Empathy — which Greater Good Magazine defines as “the ability to sense other people’s emotions, coupled with the ability to imagine what someone else might be thinking or feeling” — is often perceived as a soft skill in business. But there’s nothing soft about it. I believe it takes a strong leader to express empathy.
Empathetic leaders are able to put themselves in the position of employees, peers and customers and to connect at a level that can help them understand motivations and desires. This skill can enable leaders to reach positive outcomes in negotiations, win sales, inspire performance and nurture future leaders.
Having had the opportunity to work, connect and collaborate with a wide variety of leaders from all different areas, I’ve seen firsthand the difference between leading with empathy and leading without it. I’ve seen businesses fall apart because a member of the management team just didn’t take the time to simply listen. I’ve seen amazing cultures collapse due to a lack of empathy and the ability and willingness to support employees who need it. I’ve also seen the power that empathy has to grow a company. I’ve personally experienced growth as I practice more and more empathy in my daily interactions. It’s a skill that I look for when hiring anyone and when I’m looking to partner with other entrepreneurs.
As a skill, empathy involves scanning data, sorting it and analyzing it for essential information and cues to be able to understand and identify others’ thoughts and feelings. The data isn’t numbers or charts; rather, it’s observational and input data: how people respond to feedback, how they process information, the ways they work and what type of personality they have. I make sure that everyone we onboard takes a personality test so that I and everyone on the team understand how each person needs to receive feedback and the best way to communicate with them.
Empathy is different from sympathy, which is caring about and understanding the suffering or plight of others. Empathy is a fundamental construct of relationship building, which itself is a key facet of effective leadership.
To improve your ability to create shared vision and direction and inspire your stakeholders to take action, you may need to develop empathy. Fortunately, empathy skills can be learned and enhanced. Here are four simple methods to practice more empathy in your leadership.
1. Be Available
Being available doesn’t mean you need to be reachable at all hours, answer your emails within minutes or immediately respond to social media comments. It refers to being emotionally available to your employees, peers and customers. Put down your phone, and make eye contact. Take a personal interest, and show people that you genuinely care. Everyone has a need to be heard, and when you take the time to stop, listen and care, you can inspire people to reach positive outcomes.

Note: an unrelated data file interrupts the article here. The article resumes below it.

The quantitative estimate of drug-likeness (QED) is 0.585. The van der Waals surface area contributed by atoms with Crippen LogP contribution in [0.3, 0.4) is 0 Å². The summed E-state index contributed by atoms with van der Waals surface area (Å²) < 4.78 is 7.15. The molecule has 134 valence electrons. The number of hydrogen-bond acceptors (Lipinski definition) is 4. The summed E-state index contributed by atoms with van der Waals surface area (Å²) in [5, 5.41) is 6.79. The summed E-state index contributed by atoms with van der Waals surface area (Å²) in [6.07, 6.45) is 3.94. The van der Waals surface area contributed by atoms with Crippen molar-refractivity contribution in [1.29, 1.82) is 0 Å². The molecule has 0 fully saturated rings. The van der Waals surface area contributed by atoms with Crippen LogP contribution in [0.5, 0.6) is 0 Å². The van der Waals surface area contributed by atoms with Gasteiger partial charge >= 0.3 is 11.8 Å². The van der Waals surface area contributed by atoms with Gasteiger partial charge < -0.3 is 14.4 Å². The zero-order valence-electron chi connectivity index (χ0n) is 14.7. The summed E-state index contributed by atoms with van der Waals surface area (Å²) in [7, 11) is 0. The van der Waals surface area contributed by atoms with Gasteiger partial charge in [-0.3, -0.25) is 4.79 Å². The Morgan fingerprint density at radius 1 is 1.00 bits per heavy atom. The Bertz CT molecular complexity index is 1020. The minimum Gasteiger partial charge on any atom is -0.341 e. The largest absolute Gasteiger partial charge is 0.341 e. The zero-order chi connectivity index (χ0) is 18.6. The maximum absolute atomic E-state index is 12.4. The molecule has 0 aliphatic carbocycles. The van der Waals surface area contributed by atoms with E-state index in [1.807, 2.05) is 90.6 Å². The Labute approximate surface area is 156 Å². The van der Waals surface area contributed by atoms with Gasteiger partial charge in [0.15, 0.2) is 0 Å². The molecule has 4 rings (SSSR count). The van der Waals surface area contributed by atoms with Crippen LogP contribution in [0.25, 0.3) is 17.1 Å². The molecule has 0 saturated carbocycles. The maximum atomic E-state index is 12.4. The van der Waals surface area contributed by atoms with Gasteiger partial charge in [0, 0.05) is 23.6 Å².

2. Listen First
For a leader, most of the time just listening without interrupting and jumping into advice mode is a challenge. But one of the most critical traits of an empathetic leader is the ability to just sit (or stand) and actively listen. Sometimes, people just need to vent or talk through the issues at hand so they can gather their thoughts. Hold yourself back, and just listen. Many times, all I’ve done to show empathy to someone was listen, and just by lending my full attention, they felt valued enough to come up with a solution on their own.
When listening empathetically, make sure you aren’t quick to dismiss someone’s concerns before hearing the whole issue. Wait your turn to talk, and don’t interrupt, as there may be a key piece of information just around the corner. Allow people to own the time they have with you, and make them feel like it’s their moment when they have your undivided attention. To put it simply, just listen first.
An extra note of advice: Sometimes you’re going to need to judge how much time you can spend listening. As I stated in the previous section, being available to people doesn’t mean you always have to be available; you don’t have to commit to listening unceasingly. Set your boundaries, and be realistic. Try to eliminate distractions in order to make your time efficient. If someone broaches a topic with you at the wrong time, or you’ve been listening for a significant amount of time already, wait for a pause to interject, summarize what the person has shared with you and suggest a specific future time to pick things up so you can come to a solution.
3. Be Accountable
When problems arise, people often need to confide in someone to help work out the issues. Being empathetic goes one step further than being available and listening: To demonstrate that you’re truly interested in the person and the problem, be accountable by following up. Check in to see how things are going and whether the problem has been resolved. Be available and listen again. Offer alternative ideas or suggestions if the problem hasn’t been resolved. Empathy involves an accountability loop of checking in until the problem has been resolved or the person is feeling better.
4. Lead By Example
As a leader in your business, you’re being watched. Your stakeholders, whether they’re employees or customers, are observing how you lead and are constantly basing their confidence and trust in you on your actions. How does this relate to empathy? It’s simple. People portray what they see, and if they see you taking the time to be available, listen and understand and value the thoughts and feelings of others, they’ll likely be inspired to do the same. So lead with empathy, and you’ll be teaching others to do the same.
Empathy is no longer a soft skill, but it can be a hard skill to master. Take the time to learn empathy, and you’ll likely see a big change in your business through more trust, honesty and openness.